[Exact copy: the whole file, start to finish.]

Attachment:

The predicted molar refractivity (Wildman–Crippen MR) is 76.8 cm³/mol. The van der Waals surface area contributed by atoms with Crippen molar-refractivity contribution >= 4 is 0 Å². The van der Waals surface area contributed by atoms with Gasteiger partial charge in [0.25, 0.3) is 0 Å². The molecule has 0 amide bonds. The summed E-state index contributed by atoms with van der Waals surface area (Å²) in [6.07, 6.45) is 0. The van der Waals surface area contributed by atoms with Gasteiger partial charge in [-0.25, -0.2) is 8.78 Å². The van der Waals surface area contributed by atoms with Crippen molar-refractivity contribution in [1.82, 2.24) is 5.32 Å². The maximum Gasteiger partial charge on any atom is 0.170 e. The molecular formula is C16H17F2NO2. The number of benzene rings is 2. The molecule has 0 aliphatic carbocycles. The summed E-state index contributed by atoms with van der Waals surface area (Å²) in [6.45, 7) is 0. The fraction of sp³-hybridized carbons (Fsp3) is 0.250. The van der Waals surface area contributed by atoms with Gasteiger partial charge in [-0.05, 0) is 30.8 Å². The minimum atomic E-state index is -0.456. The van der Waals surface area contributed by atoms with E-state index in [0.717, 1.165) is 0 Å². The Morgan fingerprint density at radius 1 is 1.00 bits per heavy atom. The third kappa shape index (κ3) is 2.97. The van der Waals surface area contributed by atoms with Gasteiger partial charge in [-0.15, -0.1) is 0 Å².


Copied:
The predicted molar refractivity (Wildman–Crippen MR) is 76.8 cm³/mol. The van der Waals surface area contributed by atoms with Crippen molar-refractivity contribution >= 4 is 0 Å². The van der Waals surface area contributed by atoms with Gasteiger partial charge in [0.25, 0.3) is 0 Å². The molecule has 0 amide bonds. The summed E-state index contributed by atoms with van der Waals surface area (Å²) in [6.07, 6.45) is 0. The van der Waals surface area contributed by atoms with Gasteiger partial charge in [-0.25, -0.2) is 8.78 Å². The van der Waals surface area contributed by atoms with Crippen molar-refractivity contribution in [1.82, 2.24) is 5.32 Å². The maximum Gasteiger partial charge on any atom is 0.170 e. The molecular formula is C16H17F2NO2. The number of benzene rings is 2. The molecule has 0 aliphatic carbocycles. The summed E-state index contributed by atoms with van der Waals surface area (Å²) in [6.45, 7) is 0. The fraction of sp³-hybridized carbons (Fsp3) is 0.250. The van der Waals surface area contributed by atoms with Gasteiger partial charge in [-0.05, 0) is 30.8 Å². The minimum atomic E-state index is -0.456. The van der Waals surface area contributed by atoms with E-state index in [0.717, 1.165) is 0 Å². The Morgan fingerprint density at radius 1 is 1.00 bits per heavy atom. The third kappa shape index (κ3) is 2.97. The van der Waals surface area contributed by atoms with Gasteiger partial charge in [-0.15, -0.1) is 0 Å².